In today's tour of state-sponsored terrorism: Syria's media takes a rare jab at an ally, a Chinese propaganda film enters the U.S. 2012 race, and Iran cracks down on the media. We begin in Damascus.
Frenemies of the State
The Syrian government and the Palestinian militant group Hamas are supposed to be besties. In fact, they even have their own club: "the axis of resistance," the self-styled rat pack of anti-Israel, anti-U.S. countries including Syria, Iran, Hamas and Hezbollah. That's why a Syrian state TV editorial attacking Hamas leader Khaled Mashaal Monday raised eyebrows. The segment accused Mashaal, who moved Hamas' headquarters out of Damascus, of abandoning the resistance movement, suffering from a "romantic emotional crisis," and betraying Syrian President Bashar al-Assad. The editorial reminded Mashaal of the time he was stranded after getting kicked out of Jordan in 1999 for "illicit and harmful" activities. "Remember when you were a refugee aboard planes. Damascus came and gave you mercy," the editorial said. "No one wanted to shake your hand then as if you had rabies."
The New York Times says the editorial was issued by a newscaster "in alternatively stern and mocking tones." According to the Associated Press, "The regime's verbal attack appeared to be prompted by Mashaal's decision to take part in a major conference Sunday of Turkish Prime Minister Recep Tayyip Erdogan's ruling party. Erdogan has been one of Assad's sharpest critics." The editorial is the latest sign that the 18-month long civil conflict has torn the relationship between Hamas and Syria asunder. Hamas initially stayed on the sidelines during the initial unrest, but after Palestinians grew enraged by the increased violence, the relationship frayed.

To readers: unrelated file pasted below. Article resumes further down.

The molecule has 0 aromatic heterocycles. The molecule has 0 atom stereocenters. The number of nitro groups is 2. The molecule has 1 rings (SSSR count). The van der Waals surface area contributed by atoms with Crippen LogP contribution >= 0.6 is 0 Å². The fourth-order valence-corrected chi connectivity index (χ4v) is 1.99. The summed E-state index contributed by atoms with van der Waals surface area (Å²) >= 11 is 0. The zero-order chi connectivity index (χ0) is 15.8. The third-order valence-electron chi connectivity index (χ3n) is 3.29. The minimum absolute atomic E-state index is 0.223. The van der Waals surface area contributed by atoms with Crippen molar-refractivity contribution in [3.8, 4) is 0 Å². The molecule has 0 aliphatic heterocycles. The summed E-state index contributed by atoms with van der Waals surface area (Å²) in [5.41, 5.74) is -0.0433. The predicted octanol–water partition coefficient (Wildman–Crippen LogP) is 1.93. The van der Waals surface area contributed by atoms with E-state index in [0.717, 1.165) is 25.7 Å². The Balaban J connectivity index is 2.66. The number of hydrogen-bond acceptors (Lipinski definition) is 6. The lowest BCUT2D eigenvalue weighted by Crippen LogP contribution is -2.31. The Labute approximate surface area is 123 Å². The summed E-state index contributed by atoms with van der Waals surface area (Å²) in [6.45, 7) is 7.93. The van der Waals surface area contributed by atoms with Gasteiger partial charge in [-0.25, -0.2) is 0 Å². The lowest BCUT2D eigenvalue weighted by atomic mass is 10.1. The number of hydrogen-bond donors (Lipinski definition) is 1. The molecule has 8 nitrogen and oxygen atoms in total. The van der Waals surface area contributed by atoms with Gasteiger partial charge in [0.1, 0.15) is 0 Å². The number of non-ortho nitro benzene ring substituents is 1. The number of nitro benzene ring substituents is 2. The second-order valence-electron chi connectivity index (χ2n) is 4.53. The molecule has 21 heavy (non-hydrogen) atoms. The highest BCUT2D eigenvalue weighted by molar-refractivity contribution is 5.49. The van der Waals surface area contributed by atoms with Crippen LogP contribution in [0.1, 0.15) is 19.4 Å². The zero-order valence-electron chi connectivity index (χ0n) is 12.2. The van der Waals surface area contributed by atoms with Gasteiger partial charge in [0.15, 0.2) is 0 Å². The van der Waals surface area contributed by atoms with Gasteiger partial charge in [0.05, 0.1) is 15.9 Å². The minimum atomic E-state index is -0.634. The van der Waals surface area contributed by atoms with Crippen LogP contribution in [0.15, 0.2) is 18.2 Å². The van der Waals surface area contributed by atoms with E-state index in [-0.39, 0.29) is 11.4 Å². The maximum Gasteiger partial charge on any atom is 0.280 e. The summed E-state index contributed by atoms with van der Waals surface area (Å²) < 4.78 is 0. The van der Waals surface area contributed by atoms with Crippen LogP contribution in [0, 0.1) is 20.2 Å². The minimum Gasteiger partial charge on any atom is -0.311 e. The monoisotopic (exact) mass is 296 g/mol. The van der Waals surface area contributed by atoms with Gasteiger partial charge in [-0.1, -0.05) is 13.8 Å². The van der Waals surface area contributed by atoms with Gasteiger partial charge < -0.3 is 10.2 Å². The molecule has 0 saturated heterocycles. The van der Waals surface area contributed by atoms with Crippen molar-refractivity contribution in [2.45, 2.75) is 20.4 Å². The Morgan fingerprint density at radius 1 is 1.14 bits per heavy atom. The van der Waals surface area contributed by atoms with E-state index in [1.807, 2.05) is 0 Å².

Obama Funds Chinese Propaganda?
In a tangled election season conspiracy, voters in four swing states began to see a 30-second ad accusing President Obama for allowing taxpayer funds to finance a Chinese propaganda film by way of General Motors. It's a little confusing but there's a lot of money behind the campaign ($7 million). Here's what the ad says:
The Chinese Government recently released a propaganda movie on the Founding of the Communist Party. And who was the movie’s primary sponsor? General Motors. Yes. Our taxpayer dollars that President Obama gave General Motors in the auto-bailout are helping promote communism.
So is it true? According to GM spokesman Greg Martin, not really. Here's what he told the Daily Caller:
“It is not GM. It is not GM money. And it is in no shape or form, or indirectly, taxpayer money,” spokesman Greg Martin told The Daily Caller, which added that “the sponsor, Shanghai GM, said Martin, is a distribution and sales network that “is a completely separate and distinct business entity based in China that has no organizational or financial ties whatsoever” to the Detroit-based company.”In 1995, according to the GM Heritage Center, “GM signed a milestone agreement with China’s Shanghai Automotive Industry Corporation (SAIC) for a proposed automotive joint venture, a joint venture technical center, and several other projects in and around the city of Shanghai, assuring GM a major presence in China’s expanding auto industry.”
Will GM's denial penetrate swing state voters? Hard to say. But it's a pretty convoluted ad either way.
Iran Launches Media Crackdown Mahmoud Ahmadinejad may have charmed Piers Morgan but apparently Morgan's peers in Iran don't get the same treatment. According to a new report in The New York Times, the United Nations human rights office has a new report spotlighting a "severe clampdown" on critics within the country.
The independent daily newspaper Shargh was closed and its managing editor, Mehdi Rahmanian, was arrested after it published a cartoon the government said was insulting to the memory of Iranian soldiers who fought in the Iran-Iraq war. A summons has also been issued for the cartoonists responsible...
In addition, Ali Akbar Javanfekr, press adviser to President Mahmoud Ahmadinejad, was sentenced to six months in jail for insulting Iran’s supreme leader, Ayatollah Ali Khamenei. And the Tehran bureau chief of the Thomson Reuters news agency, Parisa Hafezi, was charged with spreading lies and false propaganda. Iran’s Press TV reported last week that a court would issue a ruling in the case in early October.
This article is from the archive of our partner The Wire.
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